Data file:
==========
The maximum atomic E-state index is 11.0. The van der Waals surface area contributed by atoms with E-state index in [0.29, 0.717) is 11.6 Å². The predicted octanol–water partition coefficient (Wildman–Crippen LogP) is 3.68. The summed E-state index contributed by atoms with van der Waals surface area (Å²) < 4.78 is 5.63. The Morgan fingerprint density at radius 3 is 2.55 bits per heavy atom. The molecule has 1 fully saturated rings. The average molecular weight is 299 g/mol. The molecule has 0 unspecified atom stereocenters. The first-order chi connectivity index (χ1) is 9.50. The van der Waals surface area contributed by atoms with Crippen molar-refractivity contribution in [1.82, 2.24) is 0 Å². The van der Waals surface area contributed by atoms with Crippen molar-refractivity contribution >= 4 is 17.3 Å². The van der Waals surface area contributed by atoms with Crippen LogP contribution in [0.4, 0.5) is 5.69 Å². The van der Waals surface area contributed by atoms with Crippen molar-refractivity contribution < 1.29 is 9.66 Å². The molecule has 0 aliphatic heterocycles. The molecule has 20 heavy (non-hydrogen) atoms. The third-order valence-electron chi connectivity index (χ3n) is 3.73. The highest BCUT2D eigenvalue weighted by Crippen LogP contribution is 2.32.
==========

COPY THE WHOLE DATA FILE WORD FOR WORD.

The maximum atomic E-state index is 11.0. The van der Waals surface area contributed by atoms with E-state index in [0.29, 0.717) is 11.6 Å². The predicted octanol–water partition coefficient (Wildman–Crippen LogP) is 3.68. The summed E-state index contributed by atoms with van der Waals surface area (Å²) < 4.78 is 5.63. The Morgan fingerprint density at radius 3 is 2.55 bits per heavy atom. The molecule has 1 fully saturated rings. The average molecular weight is 299 g/mol. The molecule has 0 unspecified atom stereocenters. The first-order chi connectivity index (χ1) is 9.50. The van der Waals surface area contributed by atoms with Crippen molar-refractivity contribution in [1.82, 2.24) is 0 Å². The van der Waals surface area contributed by atoms with Crippen molar-refractivity contribution >= 4 is 17.3 Å². The van der Waals surface area contributed by atoms with Crippen LogP contribution in [0.4, 0.5) is 5.69 Å². The van der Waals surface area contributed by atoms with Crippen molar-refractivity contribution < 1.29 is 9.66 Å². The molecule has 0 aliphatic heterocycles. The molecule has 20 heavy (non-hydrogen) atoms. The third-order valence-electron chi connectivity index (χ3n) is 3.73. The highest BCUT2D eigenvalue weighted by Crippen LogP contribution is 2.32.